The lighting industry has recognized the value of color tuning to support added-value applications such as human-centric lighting. There is a stark difference between the three models of color tuning control in use today. This article describes them and shows why one model – sensor-enabled closed-loop control – is superior in terms of performance and cost. It also describes the optical design considerations which need to be taken into account when adding closed-loop control components to a lighting fixture.
With the rapid decline in the dollar-per-kilolumen price of LEDs, the economics of LED lighting have turned decisively in favor of white color tuning in new commercial and high-end residential lighting installations.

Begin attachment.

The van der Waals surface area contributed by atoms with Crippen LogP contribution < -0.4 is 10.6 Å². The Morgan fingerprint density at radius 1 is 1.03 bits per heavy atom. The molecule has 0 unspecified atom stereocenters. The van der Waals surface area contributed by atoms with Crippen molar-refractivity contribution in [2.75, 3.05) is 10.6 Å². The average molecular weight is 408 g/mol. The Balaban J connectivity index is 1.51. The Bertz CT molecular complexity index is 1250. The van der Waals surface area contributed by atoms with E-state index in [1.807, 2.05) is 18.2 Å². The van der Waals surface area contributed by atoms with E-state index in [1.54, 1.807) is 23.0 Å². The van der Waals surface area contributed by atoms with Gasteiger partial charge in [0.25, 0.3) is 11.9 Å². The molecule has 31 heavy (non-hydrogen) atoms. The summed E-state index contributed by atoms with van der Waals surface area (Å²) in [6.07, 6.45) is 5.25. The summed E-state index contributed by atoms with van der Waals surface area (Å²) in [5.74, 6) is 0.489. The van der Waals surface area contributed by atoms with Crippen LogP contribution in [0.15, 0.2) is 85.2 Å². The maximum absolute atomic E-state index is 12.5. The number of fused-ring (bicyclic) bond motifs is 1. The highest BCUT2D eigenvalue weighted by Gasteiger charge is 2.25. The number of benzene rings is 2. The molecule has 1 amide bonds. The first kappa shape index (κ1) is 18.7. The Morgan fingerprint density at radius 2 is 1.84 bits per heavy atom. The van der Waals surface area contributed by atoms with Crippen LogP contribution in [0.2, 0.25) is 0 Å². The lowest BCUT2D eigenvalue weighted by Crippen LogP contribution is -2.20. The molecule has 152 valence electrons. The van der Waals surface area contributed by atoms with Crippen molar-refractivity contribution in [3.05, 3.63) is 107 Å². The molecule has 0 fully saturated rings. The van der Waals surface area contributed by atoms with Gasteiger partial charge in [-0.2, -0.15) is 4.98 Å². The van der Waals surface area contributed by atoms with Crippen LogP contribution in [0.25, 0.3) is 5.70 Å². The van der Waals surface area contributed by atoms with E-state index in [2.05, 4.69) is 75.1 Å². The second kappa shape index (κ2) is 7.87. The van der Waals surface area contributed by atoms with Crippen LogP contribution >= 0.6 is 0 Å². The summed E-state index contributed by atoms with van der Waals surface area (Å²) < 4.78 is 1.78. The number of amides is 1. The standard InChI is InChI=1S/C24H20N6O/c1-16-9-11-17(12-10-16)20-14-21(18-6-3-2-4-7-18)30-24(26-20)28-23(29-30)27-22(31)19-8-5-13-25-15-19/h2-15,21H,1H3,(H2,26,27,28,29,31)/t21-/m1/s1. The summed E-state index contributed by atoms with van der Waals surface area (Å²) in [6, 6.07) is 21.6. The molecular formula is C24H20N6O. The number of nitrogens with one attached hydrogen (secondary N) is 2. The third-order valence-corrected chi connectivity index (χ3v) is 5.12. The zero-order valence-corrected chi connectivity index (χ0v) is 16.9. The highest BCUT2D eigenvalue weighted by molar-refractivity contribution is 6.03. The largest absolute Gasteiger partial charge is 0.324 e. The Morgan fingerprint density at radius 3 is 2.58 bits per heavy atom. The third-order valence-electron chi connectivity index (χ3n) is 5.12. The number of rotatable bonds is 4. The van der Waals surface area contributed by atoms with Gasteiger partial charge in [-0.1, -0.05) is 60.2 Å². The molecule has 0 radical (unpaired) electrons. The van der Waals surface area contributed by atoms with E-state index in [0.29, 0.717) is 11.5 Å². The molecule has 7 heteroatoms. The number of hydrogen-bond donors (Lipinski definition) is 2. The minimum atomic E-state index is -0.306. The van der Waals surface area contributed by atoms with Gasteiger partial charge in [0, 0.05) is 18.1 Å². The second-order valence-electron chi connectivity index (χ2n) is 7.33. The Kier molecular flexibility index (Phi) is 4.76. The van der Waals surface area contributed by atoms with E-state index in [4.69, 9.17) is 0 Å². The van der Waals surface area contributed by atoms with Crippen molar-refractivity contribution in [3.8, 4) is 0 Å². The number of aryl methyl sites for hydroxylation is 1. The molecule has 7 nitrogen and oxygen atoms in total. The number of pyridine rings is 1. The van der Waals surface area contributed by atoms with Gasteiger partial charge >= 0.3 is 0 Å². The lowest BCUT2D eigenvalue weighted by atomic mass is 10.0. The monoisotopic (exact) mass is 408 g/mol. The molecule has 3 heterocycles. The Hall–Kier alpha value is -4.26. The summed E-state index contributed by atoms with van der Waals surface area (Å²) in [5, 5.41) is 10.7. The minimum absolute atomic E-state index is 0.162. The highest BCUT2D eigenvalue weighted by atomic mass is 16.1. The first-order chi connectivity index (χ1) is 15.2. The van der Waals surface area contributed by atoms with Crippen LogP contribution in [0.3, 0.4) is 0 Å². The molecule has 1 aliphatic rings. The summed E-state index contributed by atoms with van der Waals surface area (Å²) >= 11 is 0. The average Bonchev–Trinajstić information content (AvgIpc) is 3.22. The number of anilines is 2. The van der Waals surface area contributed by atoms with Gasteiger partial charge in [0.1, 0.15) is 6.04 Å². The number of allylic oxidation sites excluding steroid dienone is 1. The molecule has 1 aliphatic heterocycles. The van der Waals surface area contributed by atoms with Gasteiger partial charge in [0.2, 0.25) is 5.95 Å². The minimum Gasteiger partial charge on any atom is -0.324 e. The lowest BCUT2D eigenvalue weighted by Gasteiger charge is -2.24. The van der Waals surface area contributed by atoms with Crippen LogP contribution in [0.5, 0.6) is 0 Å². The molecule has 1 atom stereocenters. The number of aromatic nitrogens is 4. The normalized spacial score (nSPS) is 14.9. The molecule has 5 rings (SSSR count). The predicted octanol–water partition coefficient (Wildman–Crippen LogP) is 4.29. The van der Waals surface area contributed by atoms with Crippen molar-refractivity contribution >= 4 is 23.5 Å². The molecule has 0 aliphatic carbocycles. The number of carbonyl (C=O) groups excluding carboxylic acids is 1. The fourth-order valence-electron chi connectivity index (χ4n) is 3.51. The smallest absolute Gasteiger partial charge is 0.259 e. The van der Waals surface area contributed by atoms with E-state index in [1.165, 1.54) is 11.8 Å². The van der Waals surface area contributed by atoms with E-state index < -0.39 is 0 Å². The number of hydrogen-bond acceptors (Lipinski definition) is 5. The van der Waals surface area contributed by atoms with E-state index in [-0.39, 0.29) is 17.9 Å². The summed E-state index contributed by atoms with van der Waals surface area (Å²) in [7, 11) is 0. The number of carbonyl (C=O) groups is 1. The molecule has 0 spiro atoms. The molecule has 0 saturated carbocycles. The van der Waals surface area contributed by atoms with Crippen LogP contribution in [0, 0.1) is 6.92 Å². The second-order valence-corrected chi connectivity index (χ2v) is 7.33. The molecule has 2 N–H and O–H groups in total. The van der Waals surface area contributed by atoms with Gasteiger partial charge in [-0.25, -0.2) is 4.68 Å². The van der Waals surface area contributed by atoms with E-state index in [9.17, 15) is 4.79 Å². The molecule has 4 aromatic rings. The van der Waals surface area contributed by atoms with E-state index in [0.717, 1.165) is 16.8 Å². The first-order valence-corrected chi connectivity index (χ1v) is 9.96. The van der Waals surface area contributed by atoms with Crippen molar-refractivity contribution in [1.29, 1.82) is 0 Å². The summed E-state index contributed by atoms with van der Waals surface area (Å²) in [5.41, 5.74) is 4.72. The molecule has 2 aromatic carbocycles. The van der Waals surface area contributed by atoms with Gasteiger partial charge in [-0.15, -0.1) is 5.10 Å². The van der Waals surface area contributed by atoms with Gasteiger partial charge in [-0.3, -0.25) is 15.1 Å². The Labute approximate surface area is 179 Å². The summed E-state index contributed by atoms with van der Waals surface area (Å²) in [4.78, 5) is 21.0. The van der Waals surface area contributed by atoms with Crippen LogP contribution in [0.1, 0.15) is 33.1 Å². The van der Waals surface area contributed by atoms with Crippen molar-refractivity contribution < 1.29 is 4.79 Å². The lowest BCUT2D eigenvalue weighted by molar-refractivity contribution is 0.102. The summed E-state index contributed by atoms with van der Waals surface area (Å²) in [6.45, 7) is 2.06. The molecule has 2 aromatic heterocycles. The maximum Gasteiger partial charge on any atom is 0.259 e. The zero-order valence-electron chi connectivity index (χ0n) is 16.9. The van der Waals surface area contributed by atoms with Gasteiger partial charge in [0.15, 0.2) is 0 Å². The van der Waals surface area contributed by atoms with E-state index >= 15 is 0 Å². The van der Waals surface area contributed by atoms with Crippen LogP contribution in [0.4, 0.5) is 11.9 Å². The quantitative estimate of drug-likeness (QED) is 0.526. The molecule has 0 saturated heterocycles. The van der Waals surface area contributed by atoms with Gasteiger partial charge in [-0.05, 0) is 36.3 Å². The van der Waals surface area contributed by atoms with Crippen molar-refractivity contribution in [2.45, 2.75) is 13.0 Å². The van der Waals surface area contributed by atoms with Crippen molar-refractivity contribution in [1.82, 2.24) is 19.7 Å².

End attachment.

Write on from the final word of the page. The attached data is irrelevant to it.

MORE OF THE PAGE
For instance, a typical office-lighting troffer can have a selling price between $175 and $350; the linear strip of LEDs in it will generally contribute less than $5 to the bill-of-materials (BoM) cost. This huge differential between the cost of the main component and the price the user pays for the fixture gives the manufacturer scope to add features and value, and thereby resist pricing pressure from low-cost, and potentially lower quality, competitors.
Color tuning is a particularly attractive way to differentiate an otherwise standard lighting fixture. The term color tuning generally denotes the ability to adjust the white correlated color temperature (CCT) of a fixture’s light output. This would typically be bounded by very cool-white at a CCT of up to 6500K and very warm-white with a CCT of 2200K. A typical tunable white luminaire would employ less extreme tuning in a range from an incandescent-like 2700K to the 5000K favored for office lighting. In the example of the commercial troffer, this requires dual linear strings of LEDs at CCT values of ≤2700K and ≥5000K, and a sophisticated control circuit.